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m 24 Nov. 1741 to 14 July 1774, when he resigned on account of his advanced age. He inherited the homestead on the westerly side of the Common: he also purchased in 1729 a large part of the Holden Farm, bounded south on Fresh Pond and east on Alewife Brook, being the former southeasterly corner of Arlington. He retained possession of both estates through life; but what proportion of the time he resided on each, has not been ascertained. When the War of the Revolution commenced, and Camb. bec7; Mary, bap. 22 Ap. 1739, d. young; Philemon, b. 1 Aug. 1740; Mary, b. 20 May 1743, d. unm. 16 Oct. 1762. Joseph the f. was a farmer and res. on the northerly side of the main road in Menot., on the first estate westerly from the river, or Alewife Brook, until the spring of 1730, when he exchanged estates with Capt. Samuel Whittemore, and removed into the westerly border of Chs. (now Somerville) on the road leading to Winter Hill. He d. 13 Nov. 1776, a. 73, and was buried at West Cambridge,
grad. H. C. 1756, a merchant in Berwick, Me., m. Mehetabel Spencer, and d. here 29 July 1769; Sarah, bap. 25 Jan. 1740-41, m. Charles Hill of Berwick 15 Sept. 1757. Henry the f. was a husbandman and brickmaker; Deacon of Dr. Appleton's Church from 24 Nov. 1741 to 14 July 1774, when he resigned on account of his advanced age. He inherited the homestead on the westerly side of the Common: he also purchased in 1729 a large part of the Holden Farm, bounded south on Fresh Pond and east on Alewife Brook, being the former southeasterly corner of Arlington. He retained possession of both estates through life; but what proportion of the time he resided on each, has not been ascertained. When the War of the Revolution commenced, and Camb. became the headquarters of the Continental Army, Deac. Prentice retired to the house of his son, Rev. Joshua Prentice of Holliston, where he d. 18 Oct. 1778, a. 84; his w. Elizabeth d. 7 Ap. 1775, a. 78. 14. John, s. of Henry (8), m. Mary Smith 5 Ja
1 June 1729). 18. Joseph, s. of Walter (9), m. Mary Robbins 9 Oct. 1724, and had Mary, b. 9 Mar. 1726-7; Lucy, bap. 16 Mar. 1728-9, d. young; Lucy, bap. 17 Jan. 1730-31; Patten, bap. 28 Jan. 1732-3; Joseph, bap. 9 Mar. 1734-5; Walter, b. about 1737; Mary, bap. 22 Ap. 1739, d. young; Philemon, b. 1 Aug. 1740; Mary, b. 20 May 1743, d. unm. 16 Oct. 1762. Joseph the f. was a farmer and res. on the northerly side of the main road in Menot., on the first estate westerly from the river, or Alewife Brook, until the spring of 1730, when he exchanged estates with Capt. Samuel Whittemore, and removed into the westerly border of Chs. (now Somerville) on the road leading to Winter Hill. He d. 13 Nov. 1776, a. 73, and was buried at West Cambridge, as were most of the Russell family of Menot., whether residing on the Camb. or Chs. side of the line; his w. Mary d. 28 Dec. 1781, a. 80. 19. Jeremiah, s. of Walter (9), m.——, and had Seth, b. 1732, bap. 31 Mar. 1734; Edward, bap. 10 Nov. 1734.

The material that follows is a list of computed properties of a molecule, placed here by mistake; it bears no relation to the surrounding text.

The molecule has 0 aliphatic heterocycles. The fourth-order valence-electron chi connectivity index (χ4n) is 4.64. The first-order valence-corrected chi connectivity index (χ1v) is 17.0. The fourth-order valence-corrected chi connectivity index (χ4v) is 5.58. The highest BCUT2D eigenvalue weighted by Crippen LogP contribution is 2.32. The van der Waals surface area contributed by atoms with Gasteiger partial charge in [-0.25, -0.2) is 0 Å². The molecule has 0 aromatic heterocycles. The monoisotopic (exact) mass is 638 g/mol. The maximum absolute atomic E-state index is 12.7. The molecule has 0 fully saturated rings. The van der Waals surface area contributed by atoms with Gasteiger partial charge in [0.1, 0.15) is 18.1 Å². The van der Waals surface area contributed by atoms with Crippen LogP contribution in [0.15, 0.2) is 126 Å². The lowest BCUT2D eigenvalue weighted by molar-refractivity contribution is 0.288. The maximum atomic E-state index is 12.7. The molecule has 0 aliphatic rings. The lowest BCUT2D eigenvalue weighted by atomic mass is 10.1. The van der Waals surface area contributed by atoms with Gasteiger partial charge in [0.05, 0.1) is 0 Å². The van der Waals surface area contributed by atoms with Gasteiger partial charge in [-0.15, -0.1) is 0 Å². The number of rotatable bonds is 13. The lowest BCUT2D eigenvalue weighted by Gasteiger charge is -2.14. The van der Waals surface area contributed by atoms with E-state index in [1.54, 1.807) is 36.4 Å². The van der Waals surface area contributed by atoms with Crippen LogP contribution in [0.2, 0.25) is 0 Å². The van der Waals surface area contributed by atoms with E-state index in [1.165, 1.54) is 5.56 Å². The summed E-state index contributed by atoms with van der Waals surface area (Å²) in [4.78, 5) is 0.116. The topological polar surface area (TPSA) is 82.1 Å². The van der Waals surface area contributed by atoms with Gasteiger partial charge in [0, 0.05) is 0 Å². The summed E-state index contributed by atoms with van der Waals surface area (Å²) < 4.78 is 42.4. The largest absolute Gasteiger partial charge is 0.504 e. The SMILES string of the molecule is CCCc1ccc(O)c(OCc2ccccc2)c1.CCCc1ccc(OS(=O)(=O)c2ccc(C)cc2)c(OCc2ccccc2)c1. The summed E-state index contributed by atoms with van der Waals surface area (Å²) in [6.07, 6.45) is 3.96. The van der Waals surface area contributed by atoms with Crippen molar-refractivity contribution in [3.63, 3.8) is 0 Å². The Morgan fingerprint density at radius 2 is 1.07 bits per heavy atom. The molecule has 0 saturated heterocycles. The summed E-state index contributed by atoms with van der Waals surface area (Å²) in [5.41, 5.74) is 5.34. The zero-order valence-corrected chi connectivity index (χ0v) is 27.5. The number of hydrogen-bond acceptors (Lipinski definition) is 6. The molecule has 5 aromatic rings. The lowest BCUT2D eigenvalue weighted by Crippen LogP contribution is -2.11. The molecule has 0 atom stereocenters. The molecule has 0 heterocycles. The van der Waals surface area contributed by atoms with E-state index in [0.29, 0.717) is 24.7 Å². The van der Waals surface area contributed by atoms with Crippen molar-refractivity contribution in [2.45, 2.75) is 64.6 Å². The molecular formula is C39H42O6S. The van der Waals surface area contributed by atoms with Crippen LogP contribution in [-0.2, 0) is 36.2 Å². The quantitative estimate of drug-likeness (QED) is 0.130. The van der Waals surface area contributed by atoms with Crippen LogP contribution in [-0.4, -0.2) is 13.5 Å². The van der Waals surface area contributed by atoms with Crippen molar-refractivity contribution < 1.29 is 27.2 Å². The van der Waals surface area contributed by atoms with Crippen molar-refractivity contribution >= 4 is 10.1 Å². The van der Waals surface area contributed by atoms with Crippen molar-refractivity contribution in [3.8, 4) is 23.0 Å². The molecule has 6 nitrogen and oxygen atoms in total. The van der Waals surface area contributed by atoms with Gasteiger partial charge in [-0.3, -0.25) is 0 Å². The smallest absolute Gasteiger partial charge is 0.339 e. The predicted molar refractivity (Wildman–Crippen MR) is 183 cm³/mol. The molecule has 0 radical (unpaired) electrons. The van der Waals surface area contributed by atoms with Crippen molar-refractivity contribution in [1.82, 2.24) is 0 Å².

shire street, and from which the lane was named. On September 6, 1631, Winthrop was granted 600 acres of land on the south side of Mystic river, which he named Ten Hills. In 1632 he was granted Conant's Island, in Boston harbor, and changed its name to Governor's Garden, he planting orchards, fruit, and vines there. It is now Governor's Island, the site of Fort Winthrop. In November, 1632, he received a further grant of fifty acres of land near Wannottymies river, which is now Alewife brook, and in 1634 he was with Craddock granted the fish weir on the Mystic, at Medford, and again another grant of 1,000 acres or more on Concord river. Winthrop seems to have temporarily resided in Cambridge in 1632. He probably resided at Ten Hills summers, and at Boston winters, maintaining an establishment at Ten Hills the year round. The original Ten Hills farm, as granted by the general court to Winthrop in 1631, comprised all the land south of Mystic river, from Broadway park to
Index Abbie, Aunt (Tufts), 41. Abbott, Mrs., Hull, 45. Abbott, Rev. Mr., Hull, 45. Adams, Anna, 89. Adams, Anne, 89. Adams, Charles, 40. Adams, Chester, 22. Adams, Hannah, 89. Adams, Harriet A., 22. Adams, President, John, 18. Adams, Joseph, 22, 40, 69, 89, 92, 93. Adams, Martha, 92. Adams, Mary, 89. Adams, Nathan, 69. Adams, Rebecca, 89. Adams, Samuel, 40. Adams, Thomas, 89. Aldersey Street, Somerville, 71. Alewife Brook, 31. Alewife Brook District, 15, 87. Alewife Meadow, 54. Allerdale, Lords of, 49. Allerdale Ward, 49 Ames, Governor, Oliver, 31. Anderson, Mistress, Rebecca, 18. Andover, Mass., 68. Andros, Governor, 31. Ann Street, Boston, 4. Arbella, The, 29. Arlington, Mass., 15, 38, 56, 74, 87. Ash Street, Boston, 51. Austin Street, Somerville, 3. Baldwin, George Rumford, 3. Baldwin, Loammi, 2, 3. Barrett, Samuel, Jr., 11. Bartlett, Hon., Josiah, M. D., 48. Bell Rock, Malden, 58. Big Bethel, 35. Billerica, Mass